The Princesses: Princess Anne got lost in the Royal shuffle, but she was willing to play by the rules and find her own path. The throne would never be hers and managing relationships within the family proved to be a tough task. Anne gets overlooked but is stronger than most members of her clan. She just struggles with staying sane in her crazy world.
Things are a bit different with Beth Dutton, who doesn't take any crap from anybody. She is tough as nails and commands her father's respect. Beth is driven, determined and a true difference maker regardless of any consequences. Beth loves a good fight and often is the one stirring things up. She's everything Jamie could never be to her father.
The Beautiful Ones: Lady Diana Spencer rescued the monarchy from irrelevance. Charles was miserable, but Di had a smile that conquered the world. The suffering shown behind the scenes makes her plight all the more painful to watch. This monarchy was not what she signed up for, but she is determined to make the best of it.
Kayce Dutton just wants to be a cowboy, but things aren't that easy in his part of Montana. His rocky relationship with his Native American wife and son has been difficult to manage. Kayce finds himself in jobs that he had no intention of taking on. He resents his father but loves the land he lives on. The future of the ranch is in Kayce's hands, and he knows it.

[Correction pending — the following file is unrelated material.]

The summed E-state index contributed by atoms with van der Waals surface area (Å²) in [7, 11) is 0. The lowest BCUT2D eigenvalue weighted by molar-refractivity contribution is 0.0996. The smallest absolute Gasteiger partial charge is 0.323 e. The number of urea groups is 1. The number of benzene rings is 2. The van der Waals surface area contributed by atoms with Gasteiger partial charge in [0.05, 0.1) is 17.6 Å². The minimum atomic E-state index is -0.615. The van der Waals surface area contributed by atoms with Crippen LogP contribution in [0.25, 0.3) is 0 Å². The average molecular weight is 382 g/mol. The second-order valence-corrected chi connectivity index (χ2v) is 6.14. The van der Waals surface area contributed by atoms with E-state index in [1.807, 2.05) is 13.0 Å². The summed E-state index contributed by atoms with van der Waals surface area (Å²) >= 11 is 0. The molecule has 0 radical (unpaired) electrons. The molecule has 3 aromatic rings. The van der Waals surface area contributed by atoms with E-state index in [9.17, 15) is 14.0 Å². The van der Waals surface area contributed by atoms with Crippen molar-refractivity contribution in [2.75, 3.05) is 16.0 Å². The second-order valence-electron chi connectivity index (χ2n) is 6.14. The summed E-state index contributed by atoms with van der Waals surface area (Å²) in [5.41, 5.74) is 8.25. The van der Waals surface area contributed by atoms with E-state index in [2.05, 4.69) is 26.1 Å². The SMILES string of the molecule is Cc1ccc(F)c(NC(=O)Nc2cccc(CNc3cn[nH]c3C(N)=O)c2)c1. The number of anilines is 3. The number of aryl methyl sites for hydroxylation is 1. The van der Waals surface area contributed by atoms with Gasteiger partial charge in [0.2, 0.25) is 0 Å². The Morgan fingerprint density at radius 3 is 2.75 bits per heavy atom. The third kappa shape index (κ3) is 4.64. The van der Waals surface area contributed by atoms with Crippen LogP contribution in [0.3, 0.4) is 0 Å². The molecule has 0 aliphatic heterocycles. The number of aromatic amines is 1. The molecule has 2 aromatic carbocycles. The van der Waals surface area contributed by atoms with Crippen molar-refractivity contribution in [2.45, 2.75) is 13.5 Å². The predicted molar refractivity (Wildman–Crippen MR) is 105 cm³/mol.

The Destiny: Many historical dramas fail to overcome the most difficult hurdle facing them — we all know what happens. That's what makes the storytelling in The Crown so impressive. Charles is going to pout. Diana is going to take that fateful ride. The Queen is going to survive until 2022. But it doesn't matter because the characters are so rich.
All we know about this upcoming season of Yellowstone is that John Dutton is about to take office. His dealings, shady or otherwise, don't differ all that much from the political realm. But now he's directly in the public eye and will have to maneuver around crafty politicians. Jamie and Beth are destined to be in his cabinet, and the platform of protecting Montana will be a struggle in modern times.
The final parallel to draw between these programs is that they are excellent shows that pull no punches. They feature top notch writing, excellent acting, beautiful cinematography, and intense lessons in mortality and morality. In other words, great television. Welcome back.
Here’s what else is worth watching on TV this week:
Hard Knocks In Season: The Arizona Cardinals (HBO)
Wednesday, November 9
NFL Films beautifully recaptures NFL training camp magic during the regular season going behind the scenes with one of the most talented teams playing in a tough division. Take a closer look at how these athletes and coaches get through the grind of any given Sunday week after week. Watch trailer.